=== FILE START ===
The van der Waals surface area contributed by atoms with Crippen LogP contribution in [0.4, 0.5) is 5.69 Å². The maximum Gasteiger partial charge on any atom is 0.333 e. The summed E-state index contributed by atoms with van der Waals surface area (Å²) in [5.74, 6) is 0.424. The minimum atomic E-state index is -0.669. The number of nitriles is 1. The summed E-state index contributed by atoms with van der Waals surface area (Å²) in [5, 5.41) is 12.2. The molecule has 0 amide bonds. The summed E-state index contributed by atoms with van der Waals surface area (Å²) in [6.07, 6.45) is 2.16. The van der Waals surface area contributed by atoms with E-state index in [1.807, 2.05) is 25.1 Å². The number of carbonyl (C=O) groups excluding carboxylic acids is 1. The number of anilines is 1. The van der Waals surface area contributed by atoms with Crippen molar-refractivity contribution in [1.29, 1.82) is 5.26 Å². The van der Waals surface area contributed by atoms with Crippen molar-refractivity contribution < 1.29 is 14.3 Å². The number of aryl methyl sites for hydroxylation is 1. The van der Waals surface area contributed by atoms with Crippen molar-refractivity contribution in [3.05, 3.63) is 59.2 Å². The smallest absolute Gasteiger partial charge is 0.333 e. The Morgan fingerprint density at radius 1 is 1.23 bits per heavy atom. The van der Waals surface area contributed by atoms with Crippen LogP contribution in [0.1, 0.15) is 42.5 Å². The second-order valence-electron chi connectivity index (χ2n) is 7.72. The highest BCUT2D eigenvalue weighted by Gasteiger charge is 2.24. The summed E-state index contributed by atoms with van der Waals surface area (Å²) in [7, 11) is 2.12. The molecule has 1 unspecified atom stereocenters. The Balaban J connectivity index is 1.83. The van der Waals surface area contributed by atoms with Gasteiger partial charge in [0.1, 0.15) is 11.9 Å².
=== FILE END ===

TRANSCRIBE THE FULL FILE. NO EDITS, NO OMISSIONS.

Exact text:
The van der Waals surface area contributed by atoms with Crippen LogP contribution in [0.4, 0.5) is 5.69 Å². The maximum Gasteiger partial charge on any atom is 0.333 e. The summed E-state index contributed by atoms with van der Waals surface area (Å²) in [5.74, 6) is 0.424. The minimum atomic E-state index is -0.669. The number of nitriles is 1. The summed E-state index contributed by atoms with van der Waals surface area (Å²) in [5, 5.41) is 12.2. The molecule has 0 amide bonds. The summed E-state index contributed by atoms with van der Waals surface area (Å²) in [6.07, 6.45) is 2.16. The van der Waals surface area contributed by atoms with E-state index in [1.807, 2.05) is 25.1 Å². The number of carbonyl (C=O) groups excluding carboxylic acids is 1. The number of anilines is 1. The van der Waals surface area contributed by atoms with Crippen molar-refractivity contribution in [1.29, 1.82) is 5.26 Å². The van der Waals surface area contributed by atoms with Crippen molar-refractivity contribution < 1.29 is 14.3 Å². The number of aryl methyl sites for hydroxylation is 1. The van der Waals surface area contributed by atoms with Crippen molar-refractivity contribution in [3.05, 3.63) is 59.2 Å². The smallest absolute Gasteiger partial charge is 0.333 e. The Morgan fingerprint density at radius 1 is 1.23 bits per heavy atom. The van der Waals surface area contributed by atoms with Crippen LogP contribution in [0.1, 0.15) is 42.5 Å². The second-order valence-electron chi connectivity index (χ2n) is 7.72. The highest BCUT2D eigenvalue weighted by Gasteiger charge is 2.24. The summed E-state index contributed by atoms with van der Waals surface area (Å²) in [7, 11) is 2.12. The molecule has 1 unspecified atom stereocenters. The Balaban J connectivity index is 1.83. The van der Waals surface area contributed by atoms with Gasteiger partial charge in [0.1, 0.15) is 11.9 Å².